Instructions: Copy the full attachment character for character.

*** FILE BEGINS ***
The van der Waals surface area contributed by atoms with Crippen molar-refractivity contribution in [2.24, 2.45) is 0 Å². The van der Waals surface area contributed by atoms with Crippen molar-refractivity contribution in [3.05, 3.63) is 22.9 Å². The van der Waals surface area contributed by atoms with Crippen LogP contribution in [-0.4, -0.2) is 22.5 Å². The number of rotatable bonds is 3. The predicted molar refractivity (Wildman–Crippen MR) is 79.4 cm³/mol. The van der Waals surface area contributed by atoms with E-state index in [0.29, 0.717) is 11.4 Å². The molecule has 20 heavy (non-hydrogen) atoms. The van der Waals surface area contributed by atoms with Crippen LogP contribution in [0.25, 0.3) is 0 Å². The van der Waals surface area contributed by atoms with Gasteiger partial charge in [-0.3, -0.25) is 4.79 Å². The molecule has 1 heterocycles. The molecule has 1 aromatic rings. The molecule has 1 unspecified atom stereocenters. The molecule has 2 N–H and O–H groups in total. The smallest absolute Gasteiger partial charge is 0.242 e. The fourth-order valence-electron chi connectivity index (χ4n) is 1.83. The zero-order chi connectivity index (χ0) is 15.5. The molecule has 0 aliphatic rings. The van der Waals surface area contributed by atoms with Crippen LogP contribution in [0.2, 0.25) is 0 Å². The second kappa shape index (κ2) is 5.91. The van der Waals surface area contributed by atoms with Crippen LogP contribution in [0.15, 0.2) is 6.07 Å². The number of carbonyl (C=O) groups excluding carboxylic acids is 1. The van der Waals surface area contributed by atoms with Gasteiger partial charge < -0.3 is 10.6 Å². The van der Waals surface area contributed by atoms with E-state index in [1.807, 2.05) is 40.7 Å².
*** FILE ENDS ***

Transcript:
The van der Waals surface area contributed by atoms with Crippen molar-refractivity contribution in [2.24, 2.45) is 0 Å². The van der Waals surface area contributed by atoms with Crippen molar-refractivity contribution in [3.05, 3.63) is 22.9 Å². The van der Waals surface area contributed by atoms with Crippen LogP contribution in [-0.4, -0.2) is 22.5 Å². The number of rotatable bonds is 3. The predicted molar refractivity (Wildman–Crippen MR) is 79.4 cm³/mol. The van der Waals surface area contributed by atoms with E-state index in [0.29, 0.717) is 11.4 Å². The molecule has 20 heavy (non-hydrogen) atoms. The van der Waals surface area contributed by atoms with Crippen LogP contribution in [0.25, 0.3) is 0 Å². The van der Waals surface area contributed by atoms with Gasteiger partial charge in [-0.3, -0.25) is 4.79 Å². The molecule has 1 heterocycles. The molecule has 1 aromatic rings. The molecule has 1 unspecified atom stereocenters. The molecule has 2 N–H and O–H groups in total. The smallest absolute Gasteiger partial charge is 0.242 e. The fourth-order valence-electron chi connectivity index (χ4n) is 1.83. The zero-order chi connectivity index (χ0) is 15.5. The molecule has 0 aliphatic rings. The van der Waals surface area contributed by atoms with Crippen LogP contribution in [0.2, 0.25) is 0 Å². The second kappa shape index (κ2) is 5.91. The van der Waals surface area contributed by atoms with Crippen LogP contribution in [0.15, 0.2) is 6.07 Å². The number of carbonyl (C=O) groups excluding carboxylic acids is 1. The van der Waals surface area contributed by atoms with Gasteiger partial charge < -0.3 is 10.6 Å². The van der Waals surface area contributed by atoms with E-state index in [1.807, 2.05) is 40.7 Å².